This book came with high recommendations, having been translated into 25 languages, filmed twice, and also being included in the Unesco Collection of Representative Works (the purpose of which was to “translate masterpieces of world literature”). The book apparently has cult status in France (not a guarantee of popularity in Britain!). The cover art alone would sell The Year of the Hare and made me want to dip inside to see what the book’s content might be.
Its difficult to define this book. Its partly comic, but also comes into the category of fantasy, perhaps something along the lines of Baron Muchausen or Don Quixote, in that it is a set of fictional “adventures” which happen to the main character as he roams around the country. The stories concern Vatanen, a journalist who’s car injures a young hare, and who feels inspired to bind up the little hare’s leg and adopt it as a pet. The incident happens at a time of personal crisis for Vatanen with his both his job and his marriage being at an end , and he is prompted to break free from the constraints of his life and disappear into the vastness of Finland.
I have read Finnish books before and found a certain atmosphere of wildness about them. 75% of the country is covered with forests and woodland, and the boundaries reach well into the Arctic Circle. The winters are fierce and days in the remote communities are very short, giving Finnish literature an almost claustrophobic feel, alternating with a sense of vast forests and wilderness. Tove Jansson‘s books are full of this sense of remoteness, of isolation, and when reading The Year of the Hare I picked up the sense of crowded rooms with people huddled around a wood-burning stove, soon to be evicted into a world of snowy marshes, the habitation of wild bears.
I think its important not to try to make a lot of sense of this book. Peculiar things happen and often small details just don’t sound right –
- a taxi driver who offers to store wild leaves and grasses in his home for the hare to eat later,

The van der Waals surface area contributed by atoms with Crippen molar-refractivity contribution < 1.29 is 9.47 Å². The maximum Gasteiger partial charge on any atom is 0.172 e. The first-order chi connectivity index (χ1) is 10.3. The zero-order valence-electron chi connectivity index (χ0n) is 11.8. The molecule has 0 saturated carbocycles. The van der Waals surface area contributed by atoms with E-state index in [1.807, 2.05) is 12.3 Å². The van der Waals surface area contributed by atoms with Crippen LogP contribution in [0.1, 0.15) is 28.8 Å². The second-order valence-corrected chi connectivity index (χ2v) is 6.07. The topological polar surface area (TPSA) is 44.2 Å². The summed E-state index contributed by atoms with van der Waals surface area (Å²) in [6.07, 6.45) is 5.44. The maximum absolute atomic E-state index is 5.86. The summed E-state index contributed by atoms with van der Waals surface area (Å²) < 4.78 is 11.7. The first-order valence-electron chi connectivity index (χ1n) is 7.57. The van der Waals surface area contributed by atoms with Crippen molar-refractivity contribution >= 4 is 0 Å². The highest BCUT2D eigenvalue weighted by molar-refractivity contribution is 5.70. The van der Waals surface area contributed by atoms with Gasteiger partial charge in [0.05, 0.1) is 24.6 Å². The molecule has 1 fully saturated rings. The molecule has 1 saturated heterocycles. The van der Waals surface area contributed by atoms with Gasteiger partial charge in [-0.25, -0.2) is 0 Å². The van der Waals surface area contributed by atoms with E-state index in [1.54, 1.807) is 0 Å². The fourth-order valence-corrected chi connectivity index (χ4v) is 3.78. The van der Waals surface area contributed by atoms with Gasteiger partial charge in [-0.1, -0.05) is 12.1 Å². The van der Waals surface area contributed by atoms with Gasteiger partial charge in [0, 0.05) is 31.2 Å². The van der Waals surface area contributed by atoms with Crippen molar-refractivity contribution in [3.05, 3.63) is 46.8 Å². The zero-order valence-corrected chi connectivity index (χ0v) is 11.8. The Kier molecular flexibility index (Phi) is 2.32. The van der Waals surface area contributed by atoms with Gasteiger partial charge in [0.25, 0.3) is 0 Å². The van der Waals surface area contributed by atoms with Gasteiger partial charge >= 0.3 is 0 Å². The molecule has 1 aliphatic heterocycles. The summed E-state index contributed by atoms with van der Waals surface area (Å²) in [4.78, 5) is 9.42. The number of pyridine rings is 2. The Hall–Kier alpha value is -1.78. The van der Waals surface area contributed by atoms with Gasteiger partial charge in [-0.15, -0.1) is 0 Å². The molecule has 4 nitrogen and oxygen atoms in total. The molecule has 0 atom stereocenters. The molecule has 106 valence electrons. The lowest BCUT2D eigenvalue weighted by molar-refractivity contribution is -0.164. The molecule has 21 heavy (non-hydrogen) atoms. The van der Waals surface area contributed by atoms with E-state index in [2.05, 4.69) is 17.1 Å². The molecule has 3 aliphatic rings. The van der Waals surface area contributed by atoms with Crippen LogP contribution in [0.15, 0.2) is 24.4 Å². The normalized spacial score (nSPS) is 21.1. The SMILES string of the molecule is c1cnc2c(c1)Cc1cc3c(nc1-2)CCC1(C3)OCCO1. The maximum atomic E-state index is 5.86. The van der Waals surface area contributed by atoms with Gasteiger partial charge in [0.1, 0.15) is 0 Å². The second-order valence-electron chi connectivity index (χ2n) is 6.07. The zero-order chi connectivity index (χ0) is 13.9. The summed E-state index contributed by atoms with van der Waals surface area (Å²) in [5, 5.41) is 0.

- Vatanen driving a solitary cow through a marsh,
- a Pastor who shoots himself in the foot just before a wedding but carries on with the ceremony dripping blood on the floor before going to the hospital,
- a woman at an official dinner who finds hare droppings in her soup and merely fishes them out with her spoon before continuing to eat.
Its all a little bizarre. But these are mere curiosities compared with the greater mystery of Vatanen whose adventures take him into fighting forest fires, getting involved with military manoeuvres, venturing up into Russia in chase of a bear and getting arrested as a spy, going on binge-drinking spree and getting engaged to a remakably laid-back young woman. And all of this accompanied by the little hare of course, who attracts interest wherever he goes.
I spent a lot of time wondering about this hare. Is it really possible to adopt a hare? I think of them as very wild creatures with peculiar habits, full of speed and energy. Thes hare in Paasilinna’s book seems to behave more like a rabbit: “Vatanen was sitting on a bench in Central Park. The hare was nosing about in the grass for something to eat”. But I did a little research and found that the poet William Cowper kept tame hares. It was reported that “they would lie like dogs in front of the fire and race to greet the baker in order to lick the flour off his apron”. So perhaps the possibility of a tame hare is not so bizarre after all.
The story ends as strangely as it begins, and confirms the fantastic nature of the story. In and ending reminiscent of The Ascension of Christ, we say goodbye to Vatanen, and the author reveals something of his thoughts on his fictional creation:
As I see it, Vatanen’s personal history and manner of conduct reveal him to be a true revolutionary, a true subversive, and therein lies the secret of his greatness. Watching Vatanen tenderly stroking the hare’s fur in his dismal cell, is if he were its dam, I was aware what human solidarity may entail.
I wasn’t sure whether I was going to enjoy this book. I read it a few weeks ago and have just skimmed through it again, taking notes so I could write this review. I think I preferred it the second time around, and am left thinking that perhaps it is rather special, and I can see why Unesco chose it for their representative works collection. While its not really up my street I’m pleased I read it, and will keep it on my shelves rather than recycling it.
Title: The Year of the Hare
Author: Arto Paasilinna
Translator: Herbert Lomas
Publication: Peter Owen Ltd (1 May 2006), Paperback, 140pages
ISBN: 9780720612776 /
David Binder in The New York Times
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